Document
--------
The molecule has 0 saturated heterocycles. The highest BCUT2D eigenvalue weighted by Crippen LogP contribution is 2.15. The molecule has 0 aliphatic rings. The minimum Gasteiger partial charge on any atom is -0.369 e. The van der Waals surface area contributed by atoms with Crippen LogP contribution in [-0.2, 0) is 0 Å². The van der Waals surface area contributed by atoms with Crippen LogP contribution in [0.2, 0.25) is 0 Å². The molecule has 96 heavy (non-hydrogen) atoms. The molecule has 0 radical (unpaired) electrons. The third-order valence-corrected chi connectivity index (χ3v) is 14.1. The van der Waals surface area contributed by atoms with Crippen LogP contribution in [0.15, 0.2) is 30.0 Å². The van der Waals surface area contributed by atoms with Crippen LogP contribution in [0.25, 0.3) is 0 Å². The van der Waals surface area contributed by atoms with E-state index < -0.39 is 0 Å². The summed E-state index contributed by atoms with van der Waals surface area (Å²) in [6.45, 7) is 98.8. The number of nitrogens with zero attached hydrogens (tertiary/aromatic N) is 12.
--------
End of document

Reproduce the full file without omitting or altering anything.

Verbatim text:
The molecule has 0 saturated heterocycles. The highest BCUT2D eigenvalue weighted by Crippen LogP contribution is 2.15. The molecule has 0 aliphatic rings. The minimum Gasteiger partial charge on any atom is -0.369 e. The van der Waals surface area contributed by atoms with Crippen LogP contribution in [-0.2, 0) is 0 Å². The van der Waals surface area contributed by atoms with Crippen LogP contribution in [0.2, 0.25) is 0 Å². The molecule has 96 heavy (non-hydrogen) atoms. The molecule has 0 radical (unpaired) electrons. The third-order valence-corrected chi connectivity index (χ3v) is 14.1. The van der Waals surface area contributed by atoms with Crippen LogP contribution in [0.15, 0.2) is 30.0 Å². The van der Waals surface area contributed by atoms with Crippen LogP contribution in [0.25, 0.3) is 0 Å². The van der Waals surface area contributed by atoms with E-state index < -0.39 is 0 Å². The summed E-state index contributed by atoms with van der Waals surface area (Å²) in [6.45, 7) is 98.8. The number of nitrogens with zero attached hydrogens (tertiary/aromatic N) is 12.